Longtime assistant trainer Andy Descernio, who rubbed Bold Ruler for Sunny Jim Fitzsimmons and had been around horses like Gallant Fox, once said, “I’ve only worked for two trainers on the racetrack, and like Sunny Jim, Allen has that special touch. And he’s always coming up with new things.”

Stable agent Bill Stone had worked with Max Hirsch and Bert Mulholland and said Jerkens was one of the best horsemen he’d ever seen. “He has a God-given sense about him,” he said. “He can do anything with a horse – take a sprinter and stretch him out, get a cuckoo bird and calm him down, buy or claim a cheap horse and make a stakes winner out of him. He just makes horses happy.”

The great Daily Racing Form columnist Charles Hatton said of Jerkens, “In order to get on with horses one must think like a horse, Jerkens not only studies and understands each of his horses, he handles them with sympathy, and in fact is devoted to them.”

Chicago Dave, who had worked for Jerkens off and on over the years and been with Wayne Lukas, Shug McGaughey, Woody Stephens, and Jack Van Berg, called Jerkens, “The last of the real horsemen. He perceives things others just don’t see. In the springtime, he’d pay old drunks to go out and get a wheelbarrow full of dandelions, because they have a natural remedy in the roots that keeps horses healthy. Who knows what Allen could have achieved if he went out and bought horses at the sale like Lukas.”

And who knows what he might have achieved if he wasn’t dealing mainly with obscure pedigrees all those years. No one appreciated Jerkens more than Dreyfus. The two developed a longtime relationship that transcended the typical trainer-owner relationship. “Allen seems to know the horses’ feelings,” Dreyfus once said. “He puts himself in their place and they seem to know this and do their best for him. It’s simply magnificent the things he can get some horses to do for him.”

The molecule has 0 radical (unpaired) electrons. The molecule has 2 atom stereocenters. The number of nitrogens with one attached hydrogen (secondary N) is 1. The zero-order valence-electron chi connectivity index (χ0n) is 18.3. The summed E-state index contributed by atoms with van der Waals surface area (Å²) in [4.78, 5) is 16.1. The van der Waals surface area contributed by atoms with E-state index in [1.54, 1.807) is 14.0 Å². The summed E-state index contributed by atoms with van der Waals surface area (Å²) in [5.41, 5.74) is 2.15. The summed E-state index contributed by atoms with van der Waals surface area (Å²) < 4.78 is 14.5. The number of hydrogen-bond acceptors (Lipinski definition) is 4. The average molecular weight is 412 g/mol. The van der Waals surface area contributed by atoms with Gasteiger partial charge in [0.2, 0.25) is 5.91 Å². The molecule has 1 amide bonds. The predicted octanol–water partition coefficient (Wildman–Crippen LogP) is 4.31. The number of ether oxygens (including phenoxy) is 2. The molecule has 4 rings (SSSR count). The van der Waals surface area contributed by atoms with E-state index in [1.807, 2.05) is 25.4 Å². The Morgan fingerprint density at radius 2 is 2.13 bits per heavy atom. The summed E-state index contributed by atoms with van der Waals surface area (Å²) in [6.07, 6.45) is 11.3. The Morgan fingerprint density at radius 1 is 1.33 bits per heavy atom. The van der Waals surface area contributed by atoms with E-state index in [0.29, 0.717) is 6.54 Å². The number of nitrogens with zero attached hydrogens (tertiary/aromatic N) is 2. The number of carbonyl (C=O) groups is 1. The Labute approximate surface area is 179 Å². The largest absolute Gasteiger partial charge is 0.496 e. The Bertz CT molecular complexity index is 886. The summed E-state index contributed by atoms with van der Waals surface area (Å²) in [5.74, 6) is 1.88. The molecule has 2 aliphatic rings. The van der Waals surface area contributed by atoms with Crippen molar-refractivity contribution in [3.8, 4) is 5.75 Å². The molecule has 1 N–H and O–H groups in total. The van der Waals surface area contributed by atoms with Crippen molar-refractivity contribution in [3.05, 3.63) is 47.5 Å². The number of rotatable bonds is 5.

Now that you know Allen Jerkens let’s go to 1973 when he truly became “The Giant Killer.”

A Pearl Onion in the Whitney

Autographed original 1973 Whitney Stakes program.

The Whitney looked to be another procession for Secretariat, coming off his three record-breaking tour-de-force performances in the Triple Crown and an easy romp in the Arlington Invitational.

To run an average sprinter like Onion against him seemed like an extremely bold move even for Jerkens. But he knew how fast Onion was and if Ron Turcotte decided not to engage him early he could take them a long way having raced brilliantly a week before.

“Onion had run well early in the year, but it looked like he was tailing off a little after Jorge Velasquez let him run off by nine lengths for some reason in an allowance race,” Jerkens recalled. “I freshened him a little and pointed him toward the Whitney. There were rumors that Secretariat was going to run, so I figured it would be a small field.”

While Secretariat was breaking track records in his works, Onion was breezing seven furlongs in a sluggish 1:31.

“We went up to Saratoga to work Onion the Sunday before the race, and I ran into (jockey) Robyn Smith,” Jerkens said. “She asked to work Onion for me, but I told her it was too important a work. “She said to me, ‘Why, do you think I’m going to mess it up?’ So I let her work him and he went a half in :47 flat. Two days later, we ran him in a 6 1/2-furlong allowance race and he won by eight lengths in 1:15 1/5, breaking the track record.

“We blew him out another eighth of a mile after the allowance race, and another eighth the morning of the Whitney. I was hoping Secretariat would chase everyone away and we’d have a good chance for second.”